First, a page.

If distance is a value less than 0.2, use Axios to issue a POST request to the endpoint for the Stop command: "http://" + ip + "/api/drive/stop". This endpoint does not require parameters, so we can omit the second parameter of axios.post(). Use then() and catch() to log successful responses and catch potential errors.

let _centerTimeOfFlight = function (data) {
    try {
        let distance = data.message.distanceInMeters;
        console.log(distance);
        // Write an if statement to check 
        // if the distance is smaller than 0.2 meters.
        if (distance < 0.2) {
            // If the instance is less than 0.2 meters, send
            // a request to endpoint for the Stop command.  
            axios.post("http://" + ip + "/api/drive/stop")
                .then(function (response) {
                    // Print the results
                    console.log(`Stop was a ${response.data.status}`);
                })
                .catch(function (error) {
                    // Print any errors
                    console.log(`There was an error with the request ${error}`);
                });
            }
    };
    catch(e) { };
};

The _centerTimeOfFlight() callback triggers every time data from Misty’s front center sensor is received. If an object is detected close enough to the sensor, a Stop command is issued, and Misty stops before colliding with the object.

The purpose of the _locomotionCommand() callback function is to “clean up” our skill when the program stops executing. Whenever you subscribe to a WebSocket, you should unsubscribe when you are done with it, so Misty stops sending data. Our program can end in two ways:

  • Misty stops driving when she detects an object in her path.
  • Misty does not detect an object in her path and stops driving after five seconds.

The LocomotionCommand event sends data whenever linear or angular velocity changes, including when Misty starts moving when the program starts. We want to unsubscribe from WebSocket connections when Misty stops and the value of LinearVelocity is 0. Declare a function called _locomotionCommand(), and pass it a parameter for the data received by the LocomotionCommand WebSocket. We only want to unsubscribe when Misty stops, so we add the condition that linearVelocity should be 0 to an if statement. As with the _centerTimeOfFlight() callback, place this condition inside a try statement, and place a catch statement to handle exceptions at the end of the function.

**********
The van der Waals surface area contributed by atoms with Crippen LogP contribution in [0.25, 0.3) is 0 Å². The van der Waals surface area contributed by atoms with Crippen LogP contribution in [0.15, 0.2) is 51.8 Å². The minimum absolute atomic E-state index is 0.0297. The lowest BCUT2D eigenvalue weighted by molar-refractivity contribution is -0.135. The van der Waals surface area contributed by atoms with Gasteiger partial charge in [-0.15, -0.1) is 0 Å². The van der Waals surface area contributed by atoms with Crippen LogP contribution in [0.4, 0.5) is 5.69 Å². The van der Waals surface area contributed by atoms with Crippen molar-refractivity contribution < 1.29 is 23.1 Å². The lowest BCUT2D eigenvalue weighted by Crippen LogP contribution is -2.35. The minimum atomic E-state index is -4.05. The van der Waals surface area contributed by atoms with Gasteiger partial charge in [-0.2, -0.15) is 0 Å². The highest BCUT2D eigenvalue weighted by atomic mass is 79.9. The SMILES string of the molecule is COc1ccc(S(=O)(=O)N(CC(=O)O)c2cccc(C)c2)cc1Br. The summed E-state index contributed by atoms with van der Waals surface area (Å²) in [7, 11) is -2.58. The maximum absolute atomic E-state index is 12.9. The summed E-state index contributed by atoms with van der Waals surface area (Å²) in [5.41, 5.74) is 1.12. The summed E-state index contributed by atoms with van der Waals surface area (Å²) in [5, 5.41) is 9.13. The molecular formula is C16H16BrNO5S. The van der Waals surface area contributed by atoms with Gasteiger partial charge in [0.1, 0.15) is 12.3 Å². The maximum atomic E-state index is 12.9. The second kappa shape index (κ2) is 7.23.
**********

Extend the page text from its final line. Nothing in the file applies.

// Define the callback function passed in
// the subscription to LocomotionCommand events
let _locomotionCommand = function (data) {
    // Use try and catch statements to handle 
    // exceptions and unimportant messages 
    try {
        // Use an if statement to check
        // whether Misty stopped moving
        if (data.message.linearVelocity === 0) {

        }
    }
    catch(e) { 

    }
};

If data.message.linearVelocity === 0, the program should unsubscribe from the WebSocket connections we’ve opened. Write commands to unsubscribe from the DriveTime and LocomotionCommand WebSocket connections, and log a message to the console so you can verify that this only happens when linearVelocity is indeed 0.

let _locomotionCommand = function (data) {
    try {
        if (data.message.linearVelocity === 0) {
            // Print a message to the console to aid in debugging
            console.log("LocomotionCommand received linear velocity as", data.message.linearVelocity);
            // Unsubscribe from the CenterTimeOfFlight 
            // and LocomotionCommand events
            socket.Unsubscribe("CenterTimeOfFlight");
            socket.Unsubscribe("LocomotionCommand");                
        }
    }
    catch(e) { 

    }
};

At the bottom of the script, call socket.Connect(). When the connection is established, the openCallback() function executes to subscribe to WebSocket connections and send Misty a DriveTime command. Data received through WebSocket connections is passed to the _centerTimeOfFlight() and _locomotionCommand() callback functions.

// Open the connection to your robot. 
// When the connection is established, 
// the openCallback function executes 
// to subscribe to WebSockets and send 
// Misty a DriveTime command. Event data 
// is passed to the _centerTimeOfFlight() and 
// _locomotionCommand() callback functions.
socket.Connect();

Congratulations! You’ve just written another skill for Misty. Save your .html document and open it in a web browser to watch Misty go. When the document loads, the program:

  • connects with Misty
  • sends a DriveTime command for Misty to drive forward for 5 seconds